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The Jamestown "Starving Time"


When English colonists arrived in Virginia in May 1607, they selected a site on the James River and constructed a fort and buildings to house the men. They survived the first two years in part because John Smith was able to supplement their food supplies with food he obtained from the local Powhatan Indians.

In August 1609, approximately 400 new colonists arrived in Jamestown. Such a large influx of people stretched thin already insufficient food supplies. A severe drought had severely reduced the availability of food crops and local wildlife. The Powhatans, who were also affected by the drought, were no longer willing to share their food with the colonists (and John Smith had returned to England in September 1609 following a serious injury). Hostilities escalated, with the Powhatans eventually preventing the colonists from leaving the James Fort to gather food. To stay alive, the trapped and starving colonists were forced to eat anything they could. By the end of the winter of 1609–1610, more than 400 of the nearly 500 Jamestown colonists had perished.

In this lesson, students will learn about factors that led to the Jamestown “Starving Time” and describe the resulting changes in the colonists’ food sources. They will approach the subject in a personal way by sharing what they would have done if they had been Virginia colonists during the winter of 1609–1610.



  1. [Note to Teacher: For your reference, review (or have students review) the brief National Park Service’s WebRangers piece on dendochronology. It will provide the information you will need to explain to students how tree rings are formed, how climate affects their growth, and how they can be used to learn about the past.]

    Display the images of the Tree Cross Section for the class. The images show the tree’s growth rings before, during, and after the Jamestown “Starving Time” for the class to study.

    Ask students what they see. Focus on the rings and the distances between them. Have students share their thoughts on the possible meaning of the varying distances between rings. Explain to students that the growth rings in this cross-section from a very old tree from the Jamestown, Virginia, area were examined. Doing so enabled archaeologists to learn about the climate during the early years of Jamestown settlement.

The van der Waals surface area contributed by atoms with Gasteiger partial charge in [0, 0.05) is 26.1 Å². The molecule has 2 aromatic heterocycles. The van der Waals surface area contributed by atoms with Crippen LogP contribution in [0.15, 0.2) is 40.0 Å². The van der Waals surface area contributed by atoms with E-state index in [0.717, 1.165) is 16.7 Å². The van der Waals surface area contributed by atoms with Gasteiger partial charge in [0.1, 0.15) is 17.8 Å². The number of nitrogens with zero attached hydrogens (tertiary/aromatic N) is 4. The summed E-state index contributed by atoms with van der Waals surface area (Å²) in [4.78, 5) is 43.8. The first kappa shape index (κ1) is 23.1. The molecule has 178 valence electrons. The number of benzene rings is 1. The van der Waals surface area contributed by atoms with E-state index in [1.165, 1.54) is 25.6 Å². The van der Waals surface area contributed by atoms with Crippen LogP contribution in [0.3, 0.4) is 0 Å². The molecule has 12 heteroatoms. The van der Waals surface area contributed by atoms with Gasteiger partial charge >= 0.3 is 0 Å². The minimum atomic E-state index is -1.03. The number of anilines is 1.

2. Focus on the section for Jamestown during 1609–1610, and then ask “What do the tree rings tell us about Jamestown during that time?” Explain to students that it was a period of drought resulting in very little plant growth. Ask how such drought conditions would have contributed to the “Starving Time.”
  3. Summarize for students the information about the “Starving Time” you gleaned from the Feature Article: “We are Starved” (for teacher reference) and/or the introduction to this lesson.

    Divide the class into groups of four. Give each group a set of the Jamestown Food Cards. Explain that the food items on the cards were written about in journals from 1609–1610. Have each group cut apart the cards, discuss the various foods listed on the cards, and decide which ones they would have eaten during the winter “Starving Time” of 1609–1610. Next, ask students to decide if there are any food items they would not have eaten and why. Facilitate a discussion in which each group shares its thoughts with the class.

  4. As a class, have students identify the 3 or 4 food items they think were eaten in Jamestown when food was plentiful. Discuss. Have each group set aside the cards for those food items.

  5. In their groups, have students arrange the cards for the remaining foods in the order in which they think the Jamestown colonists would have eaten them as food became increasingly scarce. Discuss the different choices.

  6. Read aloud for students the George Percy Quotation on the “Starving Time.” Discuss.

  7. Give each student a Jamestown “Starving Time” Graphic Organizer. Have students cut on the dotted lines then fold on the solid line. Students will write responses to each section.

    • Name at least three factors that led to the “Starving Time” in Jamestown in 1609–1610.
    • How did the food sources change during the “Starving Time”?
    • What would YOU have done or not done if you were a Jamestown colonist during the “Starving Time”?

This lesson was written by Dee Albrinck, elementary school teacher, Florence, KY, and Linda Colbert, retired elementary school teacher, Williamsburg, VA.